#watchumor’s Rules for New Watch Collectors

courtesy #watchumor

Watch collecting lands you straight in crazy town. The “hobby” is rife with denial, obsession, lust, jealousy and debates about stupid sh*t. #watchumor’s recent post got all serious, listing six rules for watch collectors. Here are some of my fave watch humor memes and #watchumor’s bullet points (with my thoughts on his insights) . . .

1. Home in early on case sizes and shapes that suit your wrist

(courtesy #watchumor)

See? Watch collectors really do obsess about stupid sh*t. In this case (so to speak), #watchumor is perpetuating the idea that certain watch case sizes and shapes suit particular wrists. Small wrist? Small watch. Big wrist? Big watch. Something in between? Uh-oh!

Hang on. What IS a big or small wrist?

“According to US anthropometric data taken from Marine Corps personnel,” the perfectly-named criticalbody.com website informs, “the average male wrist size is 6.85 inches (17.39 cm).” Yup, it’s just as bad as obsessing over dick size. Worse. You choose your watch size watch.

But wait! What about the shape of your wrist?

There are two basic wrist shapes: rectangular (substantially wider than they are thick) and square (nearly as thick as it is wide). Which is “better”? Rectangular wrists – the most common type – are the most prone to carpal tunnel syndrome. And that’s all you need to know about that.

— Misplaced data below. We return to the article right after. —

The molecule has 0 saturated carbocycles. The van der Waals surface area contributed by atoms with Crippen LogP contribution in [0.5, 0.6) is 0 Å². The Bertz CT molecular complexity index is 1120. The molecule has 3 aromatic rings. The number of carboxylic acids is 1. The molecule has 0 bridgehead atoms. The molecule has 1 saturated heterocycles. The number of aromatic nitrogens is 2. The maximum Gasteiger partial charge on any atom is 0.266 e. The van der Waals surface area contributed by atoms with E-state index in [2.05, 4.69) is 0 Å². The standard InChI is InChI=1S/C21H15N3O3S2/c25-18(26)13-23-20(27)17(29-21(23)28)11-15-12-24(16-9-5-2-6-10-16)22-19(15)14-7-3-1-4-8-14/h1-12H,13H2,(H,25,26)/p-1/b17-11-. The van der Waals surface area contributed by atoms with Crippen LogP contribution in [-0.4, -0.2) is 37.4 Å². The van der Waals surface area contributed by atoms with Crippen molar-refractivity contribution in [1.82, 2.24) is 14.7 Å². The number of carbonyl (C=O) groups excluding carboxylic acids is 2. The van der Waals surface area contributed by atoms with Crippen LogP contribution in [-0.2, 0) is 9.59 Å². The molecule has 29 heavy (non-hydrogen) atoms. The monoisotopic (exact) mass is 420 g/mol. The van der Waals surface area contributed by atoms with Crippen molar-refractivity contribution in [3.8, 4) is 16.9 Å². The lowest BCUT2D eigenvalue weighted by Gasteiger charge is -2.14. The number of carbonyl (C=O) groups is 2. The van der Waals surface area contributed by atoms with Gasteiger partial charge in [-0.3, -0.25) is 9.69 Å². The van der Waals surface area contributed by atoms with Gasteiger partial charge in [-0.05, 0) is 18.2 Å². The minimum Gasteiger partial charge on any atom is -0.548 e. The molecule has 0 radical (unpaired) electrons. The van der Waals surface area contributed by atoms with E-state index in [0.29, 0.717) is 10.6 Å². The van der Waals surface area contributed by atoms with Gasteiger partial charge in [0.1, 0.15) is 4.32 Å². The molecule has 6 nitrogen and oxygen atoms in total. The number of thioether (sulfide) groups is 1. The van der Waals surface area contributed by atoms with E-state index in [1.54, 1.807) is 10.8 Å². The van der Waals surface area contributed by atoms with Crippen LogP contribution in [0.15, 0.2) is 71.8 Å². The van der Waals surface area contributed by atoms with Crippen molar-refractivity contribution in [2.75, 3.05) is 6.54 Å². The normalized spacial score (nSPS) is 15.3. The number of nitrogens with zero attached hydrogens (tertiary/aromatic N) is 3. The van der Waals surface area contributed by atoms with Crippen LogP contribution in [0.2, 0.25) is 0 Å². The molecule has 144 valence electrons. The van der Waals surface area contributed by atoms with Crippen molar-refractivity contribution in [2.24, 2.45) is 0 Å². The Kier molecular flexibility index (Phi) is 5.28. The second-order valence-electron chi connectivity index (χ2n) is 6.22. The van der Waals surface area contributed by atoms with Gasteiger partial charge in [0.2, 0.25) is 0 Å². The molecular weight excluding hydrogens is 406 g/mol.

Who gives a flying f*ck what watch case size or shape you prefer? You – and no one else. “Nice watch, shame about the case size and shape,” said no one other than a bitchy watch collector. The real factor here is comfort. Try before you buy. Done.

2. Don’t buy it if you can’t afford it. You won’t enjoy a new watch if you’re struggling to pay the rent

(courtesy #watchumor)

Now that’s funny! Like all collectors, watch enthusiasts are fixated on their acquisitions, past, present and future. They – OK we – prioritize watch ownership over just about everything, including rent. Not that watch collectors admit or even know they’re making bad choices (at least until the rent comes due). Talk about delusional . . .

You know how car salespeople get rubes to go over budget by breaking down the shiny new motor’s cost on a daily basis? Watch collectors are even better at justifying the unjustifiable. I’ll go out less! I’ll sell the watch if I need money (not the best time to use that argument)! I’m due for a raise! Etc.

#watchumor believes collectors won’t enjoy their watch if they’re “struggling to pay the rent.” Nonsense! They – distancing myself again – may regret their purchase, but only for a short time. Rent is a temporary challenge. A watch is forever! “Times may be tough, but at least I have this!” Like that.

3. Don’t forget to enjoy the journey and make new friends along the way

(courtesy #watchumor)

Great advice! The only caveat I’ll throw into the mix is that a) be prepared to lose friends and b) your watch collecting friends are probably not your friends.